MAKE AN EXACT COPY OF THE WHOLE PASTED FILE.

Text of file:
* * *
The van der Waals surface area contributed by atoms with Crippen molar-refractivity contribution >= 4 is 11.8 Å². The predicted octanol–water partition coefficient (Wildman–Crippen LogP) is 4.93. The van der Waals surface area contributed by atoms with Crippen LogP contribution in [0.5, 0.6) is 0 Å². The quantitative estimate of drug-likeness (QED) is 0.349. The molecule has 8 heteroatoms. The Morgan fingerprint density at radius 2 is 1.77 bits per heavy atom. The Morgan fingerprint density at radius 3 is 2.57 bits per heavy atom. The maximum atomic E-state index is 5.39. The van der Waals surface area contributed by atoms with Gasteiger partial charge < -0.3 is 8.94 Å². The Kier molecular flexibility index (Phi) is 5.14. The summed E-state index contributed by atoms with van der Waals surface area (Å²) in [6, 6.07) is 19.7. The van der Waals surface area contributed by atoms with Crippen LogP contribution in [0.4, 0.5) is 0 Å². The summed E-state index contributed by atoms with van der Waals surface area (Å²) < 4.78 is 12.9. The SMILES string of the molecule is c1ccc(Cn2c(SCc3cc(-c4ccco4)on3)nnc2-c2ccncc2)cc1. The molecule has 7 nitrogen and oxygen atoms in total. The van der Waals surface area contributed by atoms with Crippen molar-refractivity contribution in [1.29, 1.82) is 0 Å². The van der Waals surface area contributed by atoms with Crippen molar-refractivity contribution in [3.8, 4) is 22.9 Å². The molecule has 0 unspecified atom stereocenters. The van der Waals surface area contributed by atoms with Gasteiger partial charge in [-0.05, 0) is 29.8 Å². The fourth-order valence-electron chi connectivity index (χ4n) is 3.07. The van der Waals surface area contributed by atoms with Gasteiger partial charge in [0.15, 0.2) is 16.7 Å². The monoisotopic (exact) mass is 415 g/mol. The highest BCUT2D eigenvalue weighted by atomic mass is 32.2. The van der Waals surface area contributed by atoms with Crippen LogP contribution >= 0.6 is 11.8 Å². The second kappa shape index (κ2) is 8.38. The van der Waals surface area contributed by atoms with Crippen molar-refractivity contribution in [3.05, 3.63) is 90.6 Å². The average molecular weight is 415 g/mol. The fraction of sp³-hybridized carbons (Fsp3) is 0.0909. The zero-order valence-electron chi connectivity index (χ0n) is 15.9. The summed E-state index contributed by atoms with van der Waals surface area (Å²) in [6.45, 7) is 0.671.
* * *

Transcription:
The van der Waals surface area contributed by atoms with Crippen molar-refractivity contribution >= 4 is 11.8 Å². The predicted octanol–water partition coefficient (Wildman–Crippen LogP) is 4.93. The van der Waals surface area contributed by atoms with Crippen LogP contribution in [0.5, 0.6) is 0 Å². The quantitative estimate of drug-likeness (QED) is 0.349. The molecule has 8 heteroatoms. The Morgan fingerprint density at radius 2 is 1.77 bits per heavy atom. The Morgan fingerprint density at radius 3 is 2.57 bits per heavy atom. The maximum atomic E-state index is 5.39. The van der Waals surface area contributed by atoms with Gasteiger partial charge < -0.3 is 8.94 Å². The Kier molecular flexibility index (Phi) is 5.14. The summed E-state index contributed by atoms with van der Waals surface area (Å²) in [6, 6.07) is 19.7. The van der Waals surface area contributed by atoms with Crippen LogP contribution in [0.4, 0.5) is 0 Å². The summed E-state index contributed by atoms with van der Waals surface area (Å²) < 4.78 is 12.9. The SMILES string of the molecule is c1ccc(Cn2c(SCc3cc(-c4ccco4)on3)nnc2-c2ccncc2)cc1. The molecule has 7 nitrogen and oxygen atoms in total. The van der Waals surface area contributed by atoms with Crippen molar-refractivity contribution in [1.29, 1.82) is 0 Å². The van der Waals surface area contributed by atoms with Crippen molar-refractivity contribution in [3.8, 4) is 22.9 Å². The molecule has 0 unspecified atom stereocenters. The van der Waals surface area contributed by atoms with Gasteiger partial charge in [-0.05, 0) is 29.8 Å². The fourth-order valence-electron chi connectivity index (χ4n) is 3.07. The van der Waals surface area contributed by atoms with Gasteiger partial charge in [0.15, 0.2) is 16.7 Å². The monoisotopic (exact) mass is 415 g/mol. The highest BCUT2D eigenvalue weighted by atomic mass is 32.2. The van der Waals surface area contributed by atoms with Crippen LogP contribution >= 0.6 is 11.8 Å². The second kappa shape index (κ2) is 8.38. The van der Waals surface area contributed by atoms with Crippen molar-refractivity contribution in [3.05, 3.63) is 90.6 Å². The average molecular weight is 415 g/mol. The fraction of sp³-hybridized carbons (Fsp3) is 0.0909. The zero-order valence-electron chi connectivity index (χ0n) is 15.9. The summed E-state index contributed by atoms with van der Waals surface area (Å²) in [6.45, 7) is 0.671.